This review is for Star Wars Battlefront: Twilight Company by Alexander Freed. It contains mild spoilers.
Battlefront: Twilight Company is the latest offering within the official canon, and it also serves as a tie-in to the upcoming video game, Star Wars Battlefront. I came to this book as a non-gamer, but I don’t feel a lack of gaming experience hindered my enjoyment in any way. Twilight Company stands firmly on its own merit.
The title refers to a group of rebel soldiers — the Sixty-First Mobile Infantry known as Twilight Company — and their efforts fighting the Empire on battlefields spread throughout the galaxy. The men and women, human and non-human members of Twilight Company are known for their resilience and ability to survive even the most unfavorable odds. Although the events of the book take place during the same time period as The Empire Strikes Back, it does not rely on using those familiar characters to prop up the story — which helps to show the scope of not only the galaxy, but of the Rebellion itself.
The story mainly spotlights three characters: The protagonist Hazram Namir, rebel soldier in Twilight Company, Imperial Governor Everi Chalis, and Thara Nyende, aka SP-475 of the Imperial Ninety-Seventh Stormtrooper Legion.
• Namir is a proficient soldier, albeit a reluctant rebel. He’s not entirely devoted to the cause — He fights because it’s what he was made for and trained for since he was a boy on his tumultuous home world of Crucival. He wants to protect his own. No more, no less.
• Governor Chalis, an Imperial defector in the custody of Twilight Company, is in possession of valuable information and expertise that could help turn the tide of the Galactic Civil War, if for her own reasons.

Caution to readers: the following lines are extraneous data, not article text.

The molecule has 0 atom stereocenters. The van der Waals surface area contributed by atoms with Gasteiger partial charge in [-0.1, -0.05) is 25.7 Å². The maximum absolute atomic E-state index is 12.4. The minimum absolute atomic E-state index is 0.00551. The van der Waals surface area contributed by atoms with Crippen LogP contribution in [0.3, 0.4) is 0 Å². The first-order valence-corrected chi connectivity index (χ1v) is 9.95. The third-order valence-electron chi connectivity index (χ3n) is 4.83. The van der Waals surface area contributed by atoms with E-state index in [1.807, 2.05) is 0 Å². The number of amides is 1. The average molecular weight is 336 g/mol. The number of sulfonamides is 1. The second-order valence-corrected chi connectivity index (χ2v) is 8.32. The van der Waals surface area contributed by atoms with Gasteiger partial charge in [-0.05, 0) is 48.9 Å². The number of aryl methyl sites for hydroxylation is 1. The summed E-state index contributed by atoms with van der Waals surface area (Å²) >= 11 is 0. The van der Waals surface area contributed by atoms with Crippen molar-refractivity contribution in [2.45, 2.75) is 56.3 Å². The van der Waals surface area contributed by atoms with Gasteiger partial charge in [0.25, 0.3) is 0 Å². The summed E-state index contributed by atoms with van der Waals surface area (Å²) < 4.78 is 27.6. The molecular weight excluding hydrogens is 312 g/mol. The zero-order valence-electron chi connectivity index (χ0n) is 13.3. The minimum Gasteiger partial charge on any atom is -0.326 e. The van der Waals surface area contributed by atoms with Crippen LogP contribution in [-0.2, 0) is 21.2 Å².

• Thara is stationed on her home world of Sullust. She is dedicated to the Empire, but she is equally dedicated to helping her people. She shows a compassion we don’t normally see in those associated with the Empire. It’s an interesting perspective.
In pursuit of Twilight Company are Imperials Prelate Verge, who imagines himself as the Emperor’s golden boy, and Captain Tabor Seitaron, an older officer called back into service to assist in locating Governor Chalis before she can do too much damage.
While not relying on beloved characters from the Star Wars saga, there are a few appearances that are deftly handled. As the cover hints, members of Twilight Company find themselves in the midst of the Battle of Hoth, where they encounter Darth Vader at his terrifying best as he stalks the base searching for Luke Skywalker and dispatching those who get in his way.
Also on Hoth, Namir shares a drink with, and receives some friendly advice from, an unnamed captain making repairs to his ship….
Callbacks to the Clone Wars and the events of A New Hope pull the narrative together nicely — and solidify Twilight Company’s place in the canon — without feeling obligatory or forced.
The action in Twilight Company is gritty and non-stop. Aerial battles are at a bare minimum — This is ground warfare, vividly realized. Character development progresses satisfactorily, and much of Namir’s story is told through flashbacks to various points during his youth on Crucival. Due to the nature of flashbacks, there is some jumping around in the timeline — but it didn’t prove distracting.
My rating: 4 1/2 out of 5
Thank you to Del Rey for providing a copy of this book for review purposes.Powered by Sidelines